The MBDAMICA (Missile d’interception, de combat et d’autodéfense, “interception, combat and self-defence missile”) is an anti-air multi-target, all weather, fire-and-forget short and medium-range missile system. It is intended for use both by air platforms as individual missiles as well as ground units and ships, which can be equipped with the rapid fire MICA Vertical Launch System. It is fitted with a thrust vector control (TVC) system. It was developed from 1982 onward by Matra. The first trials occurred in 1991, and the missile was commissioned in 1996 to equip the Rafale and Mirage 2000. It is a replacement for both the Super 530, in the interception role, and the Magic II, in the dogfighting role.

On 11 June 2007, a MICA launched from a Rafale successfully demonstrated its over-the-shoulder capability by destroying a target behind the launch aircraft. The target was designated by another aircraft and coordinates were transmitted by Link 16.

Mica (disambiguation)

Mica and similar may refer to:

  • Mica, a group of sheet silicate minerals
MICA (Institute of Strategic Marketing and Communication)

MICA is an academic institution for Strategic Marketing and Communication skills in India. Established in 1991, it is located on the outskirts of the western Indian city of Ahmedabad. Recently, on March 29, 2014, amidst the nineteenth convocation, MICA launched its new logo while still retaining its vision to create leadership in Strategic Marketing & Communication, as also its tagline- ‘The school of Ideas’. MICA has now dropped its acronym and will now be known as only 'MICA'.

Usage examples of "mica".

Oswald Brunies, the strutting, candy-sucking teacher -- a monument will be erected to him -- to him with magnifying glass on elastic, with sticky bag in sticky coat pocket, to him who collected big stones and little stones, rare pebbles, preferably mica gneiss -- muscovy biotite -- quartz, feldspar, and hornblende, who picked up pebbles, examined them, rejected or kept them, to him the Big Playground of the Conradinum was not an abrasive stumbling block but a lasting invitation to scratch about with the tip of his shoe after nine rooster steps.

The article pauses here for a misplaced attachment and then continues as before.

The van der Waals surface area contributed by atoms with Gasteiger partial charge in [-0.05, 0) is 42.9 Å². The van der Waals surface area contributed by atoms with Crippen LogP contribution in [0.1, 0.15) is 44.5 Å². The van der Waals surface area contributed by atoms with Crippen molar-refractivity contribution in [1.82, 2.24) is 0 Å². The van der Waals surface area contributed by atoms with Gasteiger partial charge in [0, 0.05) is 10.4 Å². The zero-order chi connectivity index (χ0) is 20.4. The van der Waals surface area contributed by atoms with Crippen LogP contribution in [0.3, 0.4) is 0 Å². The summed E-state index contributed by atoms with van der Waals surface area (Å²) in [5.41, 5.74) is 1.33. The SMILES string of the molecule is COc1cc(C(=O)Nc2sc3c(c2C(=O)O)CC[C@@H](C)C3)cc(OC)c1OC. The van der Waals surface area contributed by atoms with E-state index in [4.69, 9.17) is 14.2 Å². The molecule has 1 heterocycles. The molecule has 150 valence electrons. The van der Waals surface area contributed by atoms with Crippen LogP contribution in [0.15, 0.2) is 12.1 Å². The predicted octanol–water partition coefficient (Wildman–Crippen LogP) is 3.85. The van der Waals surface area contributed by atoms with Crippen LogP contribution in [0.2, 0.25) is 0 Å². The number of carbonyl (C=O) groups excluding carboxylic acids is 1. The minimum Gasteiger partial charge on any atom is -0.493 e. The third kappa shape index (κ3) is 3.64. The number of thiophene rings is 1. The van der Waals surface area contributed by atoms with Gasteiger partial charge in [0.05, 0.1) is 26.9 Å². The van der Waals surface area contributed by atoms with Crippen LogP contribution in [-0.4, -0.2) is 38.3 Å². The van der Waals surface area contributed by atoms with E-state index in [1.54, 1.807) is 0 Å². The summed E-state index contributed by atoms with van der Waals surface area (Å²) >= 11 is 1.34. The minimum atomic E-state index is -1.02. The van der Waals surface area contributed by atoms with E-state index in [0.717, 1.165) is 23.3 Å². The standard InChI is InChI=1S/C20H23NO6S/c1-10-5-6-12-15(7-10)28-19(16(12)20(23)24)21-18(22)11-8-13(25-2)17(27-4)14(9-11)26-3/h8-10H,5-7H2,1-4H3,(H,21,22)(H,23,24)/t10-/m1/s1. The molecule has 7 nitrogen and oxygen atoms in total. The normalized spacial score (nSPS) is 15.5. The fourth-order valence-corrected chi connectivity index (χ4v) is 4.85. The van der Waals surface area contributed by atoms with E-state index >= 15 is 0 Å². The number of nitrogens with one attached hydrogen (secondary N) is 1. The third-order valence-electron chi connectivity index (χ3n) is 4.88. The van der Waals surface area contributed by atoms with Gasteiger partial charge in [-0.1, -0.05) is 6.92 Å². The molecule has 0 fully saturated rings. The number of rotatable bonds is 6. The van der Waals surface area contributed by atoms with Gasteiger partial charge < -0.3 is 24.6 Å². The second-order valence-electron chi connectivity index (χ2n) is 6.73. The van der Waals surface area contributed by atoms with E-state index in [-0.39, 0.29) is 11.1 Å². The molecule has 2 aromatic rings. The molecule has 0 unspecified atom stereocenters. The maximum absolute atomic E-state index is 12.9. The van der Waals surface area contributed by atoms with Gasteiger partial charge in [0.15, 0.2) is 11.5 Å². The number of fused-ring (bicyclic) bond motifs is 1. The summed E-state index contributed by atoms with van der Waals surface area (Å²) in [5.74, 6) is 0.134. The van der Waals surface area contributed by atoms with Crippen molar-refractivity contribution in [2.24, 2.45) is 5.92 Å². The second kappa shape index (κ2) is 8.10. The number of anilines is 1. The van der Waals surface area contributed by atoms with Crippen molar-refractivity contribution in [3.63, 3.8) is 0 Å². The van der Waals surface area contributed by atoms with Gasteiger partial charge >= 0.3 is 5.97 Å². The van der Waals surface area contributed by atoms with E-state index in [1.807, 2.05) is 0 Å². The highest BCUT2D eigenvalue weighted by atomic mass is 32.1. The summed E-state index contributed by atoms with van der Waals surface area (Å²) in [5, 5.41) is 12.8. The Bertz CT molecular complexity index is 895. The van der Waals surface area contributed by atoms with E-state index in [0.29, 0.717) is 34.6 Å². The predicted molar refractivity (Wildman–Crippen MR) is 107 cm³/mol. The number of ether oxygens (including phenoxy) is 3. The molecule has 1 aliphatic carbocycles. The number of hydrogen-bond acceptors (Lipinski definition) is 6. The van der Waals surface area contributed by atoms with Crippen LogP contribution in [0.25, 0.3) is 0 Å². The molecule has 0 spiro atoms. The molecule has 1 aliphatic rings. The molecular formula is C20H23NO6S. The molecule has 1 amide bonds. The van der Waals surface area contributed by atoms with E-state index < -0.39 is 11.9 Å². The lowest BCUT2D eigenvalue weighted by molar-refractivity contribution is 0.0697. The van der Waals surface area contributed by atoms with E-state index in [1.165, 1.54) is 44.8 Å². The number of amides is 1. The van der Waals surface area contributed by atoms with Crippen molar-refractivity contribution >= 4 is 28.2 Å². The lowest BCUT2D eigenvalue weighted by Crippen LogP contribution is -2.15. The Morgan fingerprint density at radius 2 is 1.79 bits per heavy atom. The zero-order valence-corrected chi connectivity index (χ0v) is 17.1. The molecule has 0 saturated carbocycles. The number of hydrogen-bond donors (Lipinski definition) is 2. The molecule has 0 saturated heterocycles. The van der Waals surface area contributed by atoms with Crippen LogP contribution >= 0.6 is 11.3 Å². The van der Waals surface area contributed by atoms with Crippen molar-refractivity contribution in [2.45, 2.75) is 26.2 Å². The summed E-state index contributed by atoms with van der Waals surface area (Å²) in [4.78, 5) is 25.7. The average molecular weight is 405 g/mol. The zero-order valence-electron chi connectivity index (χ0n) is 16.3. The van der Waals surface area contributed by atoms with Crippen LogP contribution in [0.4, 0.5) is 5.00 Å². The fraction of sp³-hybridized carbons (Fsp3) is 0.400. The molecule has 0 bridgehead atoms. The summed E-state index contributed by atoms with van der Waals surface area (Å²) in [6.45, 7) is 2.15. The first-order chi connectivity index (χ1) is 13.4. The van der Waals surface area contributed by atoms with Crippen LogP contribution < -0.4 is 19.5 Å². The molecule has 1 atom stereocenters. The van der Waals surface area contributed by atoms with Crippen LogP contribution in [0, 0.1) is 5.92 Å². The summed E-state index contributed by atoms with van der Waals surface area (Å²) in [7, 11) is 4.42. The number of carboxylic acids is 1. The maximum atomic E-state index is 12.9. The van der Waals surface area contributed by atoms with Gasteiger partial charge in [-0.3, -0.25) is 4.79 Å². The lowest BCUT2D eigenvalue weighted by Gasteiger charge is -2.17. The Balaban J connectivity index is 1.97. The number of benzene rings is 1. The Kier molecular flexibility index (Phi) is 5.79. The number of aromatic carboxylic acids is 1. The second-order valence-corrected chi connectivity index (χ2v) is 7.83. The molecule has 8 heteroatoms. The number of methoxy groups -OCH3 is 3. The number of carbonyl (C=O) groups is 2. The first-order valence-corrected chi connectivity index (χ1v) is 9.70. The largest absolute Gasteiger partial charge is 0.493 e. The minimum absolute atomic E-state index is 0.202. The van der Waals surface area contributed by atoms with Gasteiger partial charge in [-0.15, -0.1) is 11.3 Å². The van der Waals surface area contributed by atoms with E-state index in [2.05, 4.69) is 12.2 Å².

Gradually Jed came to enjoy seeing her there, to see the windows of the old house open, to hear voices once more on that side of the shop, and to catch glimpses of Babbie dancing in and out over the shining mica slab at the door.

Nonetheless, the preferred material for capacitor dielectrics is certainly sheet mica.

United States is the largest producer of bulk mica, but the greater part of the capacitor grade mica is mined in India.

However, a mica capacitor would increase the sensitivity of a crystal radio.

This Mica Indevar was a stoop-shouldered cessant whose round face and smooth, hairless head gave little hint of his age, though his husky voice led me to suspect he was pushing ninety years.

She should be able to find enough cowboys in Silver Gulch whom she could photograph so that Mica would be satisfied.

The remaining rocks from here are richer in lime and iron, and show a series of gradual transitions from micacious granite, through grano-diorite to quartz diorite, with considerable quantities of dark mica, and green hornblende.

She was lighter, more octoroon than quadroon, and the mica flashes of her skin had become odd glows when she moved, as though reflecting rosy spotlights.

USE-trained geologists map the pegmatite fields of Sweden, the USE and Sweden will presumably import muscovite mica from Russia, or possibly, India.

His Majesty ordered the ports of Micae and Saranth sealed, and he put Atan patrols on the road from Toea to the coast, just to be on the safe side.

Without thinking I identified the components of the rock, mainly felspar and quartz, quarried in the Barberton district so in addition it contained a fair amount of mica.

Mica Ertegun and Chessy Rayner, scouting for their design firm, MACII, paused to ask Max if he might be interested in a Biedermeier mantel clock they had found to add to his collection.

Something sparkled, and on the hills north of town, she saw the noonday sun reflected off the windows of the big houses in Bonita Vista, like flecks of mica on a granite rock.

Natalie departs for the mica factory in the morning, unaware of the waiting train.